Green Energy: BHP reckons it can make enough nickel sulphate to supply 700,000 batteries for EVs
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BHP’s Nickel West sulphate plant could start producing enough nickel sulphate to make 700,000 batteries for electric vehicles after producing the first nickel sulphate crystals at the company’s Kwinana refinery.
As WA’s largest nickel producer, Nickel West plays an important role in WA Premier Mark McGowan’s goal of becoming a world leader in future battery minerals with more than 85 per cent of BHP’s current production sold to the future-battery supply chain.
An Australian first, the facility will produce 100,000 tonnes of nickel sulphate per year when fully operational at 99.999 per cent purity.
WA is currently the world’s fourth largest nickel producer, with more than $3.3 billion accumulated in sales in 2020.
BHP Nickel West asset president, Jessica Farrell expects demand for nickel in batteries to “increase by 500 per cent in the next decade”.
“The plant will create 80 new direct jobs and support 400 new indirect jobs, in addition to the 200 construction jobs that were created during the construction phase.
“Our investment to upgrade the refinery to produce high purity nickel sulphate, along with nickel powder and briquettes, will enhance Nickel West’s position as a supplier of choice for the growing global electric battery market.”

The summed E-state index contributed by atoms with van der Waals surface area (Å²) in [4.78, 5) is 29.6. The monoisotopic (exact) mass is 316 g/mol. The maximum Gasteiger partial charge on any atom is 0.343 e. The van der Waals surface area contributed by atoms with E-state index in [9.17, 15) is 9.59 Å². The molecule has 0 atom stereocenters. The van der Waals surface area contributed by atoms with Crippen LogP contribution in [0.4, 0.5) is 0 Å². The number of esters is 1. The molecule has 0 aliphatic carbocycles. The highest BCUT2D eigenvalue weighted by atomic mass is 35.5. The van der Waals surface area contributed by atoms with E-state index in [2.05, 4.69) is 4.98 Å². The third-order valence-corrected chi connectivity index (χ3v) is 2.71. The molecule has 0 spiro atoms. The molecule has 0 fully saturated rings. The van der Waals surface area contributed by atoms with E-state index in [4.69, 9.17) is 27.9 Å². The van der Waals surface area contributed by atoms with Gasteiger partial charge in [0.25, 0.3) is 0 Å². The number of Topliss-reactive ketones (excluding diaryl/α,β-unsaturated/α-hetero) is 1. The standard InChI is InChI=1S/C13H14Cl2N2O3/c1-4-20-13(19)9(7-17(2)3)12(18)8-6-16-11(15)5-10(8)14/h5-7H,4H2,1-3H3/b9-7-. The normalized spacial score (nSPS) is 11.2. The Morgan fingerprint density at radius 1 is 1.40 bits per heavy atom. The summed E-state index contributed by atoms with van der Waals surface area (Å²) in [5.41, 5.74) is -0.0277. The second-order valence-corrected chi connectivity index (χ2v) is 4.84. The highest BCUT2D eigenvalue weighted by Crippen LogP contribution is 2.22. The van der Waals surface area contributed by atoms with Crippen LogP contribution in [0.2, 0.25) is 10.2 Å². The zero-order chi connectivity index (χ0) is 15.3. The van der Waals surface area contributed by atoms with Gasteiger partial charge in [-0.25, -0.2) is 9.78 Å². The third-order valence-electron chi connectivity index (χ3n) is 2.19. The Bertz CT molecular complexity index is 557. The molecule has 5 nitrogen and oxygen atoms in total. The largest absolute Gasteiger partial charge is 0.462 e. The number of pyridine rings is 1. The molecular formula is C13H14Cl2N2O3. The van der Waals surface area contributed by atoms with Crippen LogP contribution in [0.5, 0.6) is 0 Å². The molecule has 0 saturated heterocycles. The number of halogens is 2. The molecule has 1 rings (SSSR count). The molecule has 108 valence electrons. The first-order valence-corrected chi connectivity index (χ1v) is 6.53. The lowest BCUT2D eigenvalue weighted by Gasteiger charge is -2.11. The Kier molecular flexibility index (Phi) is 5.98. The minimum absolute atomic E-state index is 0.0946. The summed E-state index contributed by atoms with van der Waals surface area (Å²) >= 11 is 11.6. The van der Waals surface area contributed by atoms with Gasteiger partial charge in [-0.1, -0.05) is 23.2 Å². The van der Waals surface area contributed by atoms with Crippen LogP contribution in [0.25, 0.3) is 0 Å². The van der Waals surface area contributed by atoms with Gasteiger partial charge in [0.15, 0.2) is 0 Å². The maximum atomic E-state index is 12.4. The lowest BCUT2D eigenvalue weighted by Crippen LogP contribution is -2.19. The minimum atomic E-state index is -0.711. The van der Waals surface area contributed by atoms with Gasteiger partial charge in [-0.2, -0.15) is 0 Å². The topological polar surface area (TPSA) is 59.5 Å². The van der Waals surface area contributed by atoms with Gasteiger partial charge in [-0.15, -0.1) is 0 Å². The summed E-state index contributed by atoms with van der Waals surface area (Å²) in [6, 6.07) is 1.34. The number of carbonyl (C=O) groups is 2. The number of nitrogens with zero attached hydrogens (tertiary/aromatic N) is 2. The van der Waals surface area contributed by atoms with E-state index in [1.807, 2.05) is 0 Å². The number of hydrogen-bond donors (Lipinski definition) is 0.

The company’s nickel operations include Mt Keith, Cliffs and Leinster, with concentrators at Mt Keith, Leinster and Kambalda, and a smelter in Kalgoorlie as well as the Kwinana refinery.
Mines and Petroleum Minister Bill Johnston said BHP Nickel West’s nickel sulphate plant is a significant achievement for Western Australia and bolsters the McGowan government’s efforts to continue diversifying the local industry towards the next step of the battery value chain.
“Through the WA Recovery Plan, we have committed $13.2 million to facilitate a global precursor cathode manufacturer to build a facility in WA.
“WA is the only State to have a clear strategy supporting the development of a world-leading future battery industry that will create jobs and benefit regional communities.”
In its focus to minimise environmental impacts, 50 per cent of the Kwinana refinery’s electricity needs will be powered by solar.
Back in February, BHP signed a renewable power purchasing agreement (PPA) from Merredin Solar Farm – the largest in Western Australia – to help the mining giant reduce emissions from electricity use by up to 50 per cent by 2024, based on FY2020 levels.
The agreement with Risen Energy is for 10 years from February 1, 2021 and will effectively displace an estimated 364,000 tonnes of CO2 over the life of the contract.
This is the equivalent of removing 11,200 combustion engine cars from WA’s roads every year.
Marking the first renewable energy PPA signed by BHP in Western Australia, it follows renewable agreements covering BHP’s operations in Queensland in 2020 and in Chile in 2019.